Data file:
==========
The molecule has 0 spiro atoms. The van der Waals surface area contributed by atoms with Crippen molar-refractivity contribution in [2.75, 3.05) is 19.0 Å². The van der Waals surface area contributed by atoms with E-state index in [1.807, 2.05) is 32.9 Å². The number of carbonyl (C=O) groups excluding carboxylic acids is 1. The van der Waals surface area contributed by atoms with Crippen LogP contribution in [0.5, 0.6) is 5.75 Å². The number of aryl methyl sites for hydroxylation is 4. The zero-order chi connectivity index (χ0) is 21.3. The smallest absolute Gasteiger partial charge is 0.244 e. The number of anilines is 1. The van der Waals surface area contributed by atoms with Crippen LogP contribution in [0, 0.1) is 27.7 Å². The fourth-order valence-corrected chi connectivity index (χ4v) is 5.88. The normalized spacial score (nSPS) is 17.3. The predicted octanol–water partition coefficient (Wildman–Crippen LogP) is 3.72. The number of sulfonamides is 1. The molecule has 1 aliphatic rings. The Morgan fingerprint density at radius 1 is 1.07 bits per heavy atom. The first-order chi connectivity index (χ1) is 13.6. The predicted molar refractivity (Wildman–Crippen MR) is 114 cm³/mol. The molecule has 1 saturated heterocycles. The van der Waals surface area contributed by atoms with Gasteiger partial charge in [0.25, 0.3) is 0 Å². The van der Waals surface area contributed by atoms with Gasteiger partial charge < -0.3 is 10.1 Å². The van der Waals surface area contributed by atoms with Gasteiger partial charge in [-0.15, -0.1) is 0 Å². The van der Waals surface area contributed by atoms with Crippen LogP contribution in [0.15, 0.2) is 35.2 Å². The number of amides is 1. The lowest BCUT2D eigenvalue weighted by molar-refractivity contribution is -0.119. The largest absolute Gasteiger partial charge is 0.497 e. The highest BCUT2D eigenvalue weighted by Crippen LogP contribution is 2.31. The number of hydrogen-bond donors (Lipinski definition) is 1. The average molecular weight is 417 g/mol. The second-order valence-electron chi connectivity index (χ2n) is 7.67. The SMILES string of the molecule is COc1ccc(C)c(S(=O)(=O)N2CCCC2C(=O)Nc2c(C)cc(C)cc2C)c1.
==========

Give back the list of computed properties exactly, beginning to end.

The molecule has 0 spiro atoms. The van der Waals surface area contributed by atoms with Crippen molar-refractivity contribution in [2.75, 3.05) is 19.0 Å². The van der Waals surface area contributed by atoms with E-state index in [1.807, 2.05) is 32.9 Å². The number of carbonyl (C=O) groups excluding carboxylic acids is 1. The van der Waals surface area contributed by atoms with Crippen LogP contribution in [0.5, 0.6) is 5.75 Å². The number of aryl methyl sites for hydroxylation is 4. The zero-order chi connectivity index (χ0) is 21.3. The smallest absolute Gasteiger partial charge is 0.244 e. The number of anilines is 1. The van der Waals surface area contributed by atoms with Crippen LogP contribution in [0, 0.1) is 27.7 Å². The fourth-order valence-corrected chi connectivity index (χ4v) is 5.88. The normalized spacial score (nSPS) is 17.3. The predicted octanol–water partition coefficient (Wildman–Crippen LogP) is 3.72. The number of sulfonamides is 1. The molecule has 1 aliphatic rings. The Morgan fingerprint density at radius 1 is 1.07 bits per heavy atom. The first-order chi connectivity index (χ1) is 13.6. The predicted molar refractivity (Wildman–Crippen MR) is 114 cm³/mol. The molecule has 1 saturated heterocycles. The van der Waals surface area contributed by atoms with Gasteiger partial charge in [0.25, 0.3) is 0 Å². The van der Waals surface area contributed by atoms with Gasteiger partial charge < -0.3 is 10.1 Å². The van der Waals surface area contributed by atoms with Gasteiger partial charge in [-0.15, -0.1) is 0 Å². The van der Waals surface area contributed by atoms with Crippen LogP contribution in [0.15, 0.2) is 35.2 Å². The number of amides is 1. The lowest BCUT2D eigenvalue weighted by molar-refractivity contribution is -0.119. The largest absolute Gasteiger partial charge is 0.497 e. The highest BCUT2D eigenvalue weighted by Crippen LogP contribution is 2.31. The number of hydrogen-bond donors (Lipinski definition) is 1. The average molecular weight is 417 g/mol. The second-order valence-electron chi connectivity index (χ2n) is 7.67. The SMILES string of the molecule is COc1ccc(C)c(S(=O)(=O)N2CCCC2C(=O)Nc2c(C)cc(C)cc2C)c1.